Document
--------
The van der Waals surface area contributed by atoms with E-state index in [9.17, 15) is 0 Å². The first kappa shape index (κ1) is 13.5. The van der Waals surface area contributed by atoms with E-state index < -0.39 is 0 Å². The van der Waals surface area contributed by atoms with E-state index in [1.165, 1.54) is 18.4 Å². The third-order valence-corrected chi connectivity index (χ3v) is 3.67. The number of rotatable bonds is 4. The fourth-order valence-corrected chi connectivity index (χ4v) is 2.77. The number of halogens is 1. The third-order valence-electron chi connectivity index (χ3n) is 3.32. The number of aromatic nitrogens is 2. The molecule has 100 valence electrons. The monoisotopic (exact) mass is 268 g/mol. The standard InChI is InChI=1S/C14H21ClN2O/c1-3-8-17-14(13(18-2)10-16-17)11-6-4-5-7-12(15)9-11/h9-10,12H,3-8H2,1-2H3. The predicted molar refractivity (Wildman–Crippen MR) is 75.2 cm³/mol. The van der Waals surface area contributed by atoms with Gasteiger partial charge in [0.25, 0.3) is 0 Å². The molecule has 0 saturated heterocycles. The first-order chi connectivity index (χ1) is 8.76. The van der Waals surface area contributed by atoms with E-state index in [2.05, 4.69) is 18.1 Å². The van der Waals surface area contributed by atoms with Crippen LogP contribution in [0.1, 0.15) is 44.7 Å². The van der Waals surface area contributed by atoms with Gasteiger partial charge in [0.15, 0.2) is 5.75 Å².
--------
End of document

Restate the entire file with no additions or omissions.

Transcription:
The van der Waals surface area contributed by atoms with E-state index in [9.17, 15) is 0 Å². The first kappa shape index (κ1) is 13.5. The van der Waals surface area contributed by atoms with E-state index < -0.39 is 0 Å². The van der Waals surface area contributed by atoms with E-state index in [1.165, 1.54) is 18.4 Å². The third-order valence-corrected chi connectivity index (χ3v) is 3.67. The number of rotatable bonds is 4. The fourth-order valence-corrected chi connectivity index (χ4v) is 2.77. The number of halogens is 1. The third-order valence-electron chi connectivity index (χ3n) is 3.32. The number of aromatic nitrogens is 2. The molecule has 100 valence electrons. The monoisotopic (exact) mass is 268 g/mol. The standard InChI is InChI=1S/C14H21ClN2O/c1-3-8-17-14(13(18-2)10-16-17)11-6-4-5-7-12(15)9-11/h9-10,12H,3-8H2,1-2H3. The predicted molar refractivity (Wildman–Crippen MR) is 75.2 cm³/mol. The van der Waals surface area contributed by atoms with Gasteiger partial charge in [0.25, 0.3) is 0 Å². The molecule has 0 saturated heterocycles. The first-order chi connectivity index (χ1) is 8.76. The van der Waals surface area contributed by atoms with E-state index in [2.05, 4.69) is 18.1 Å². The van der Waals surface area contributed by atoms with Crippen LogP contribution in [0.1, 0.15) is 44.7 Å². The van der Waals surface area contributed by atoms with Gasteiger partial charge in [0.15, 0.2) is 5.75 Å².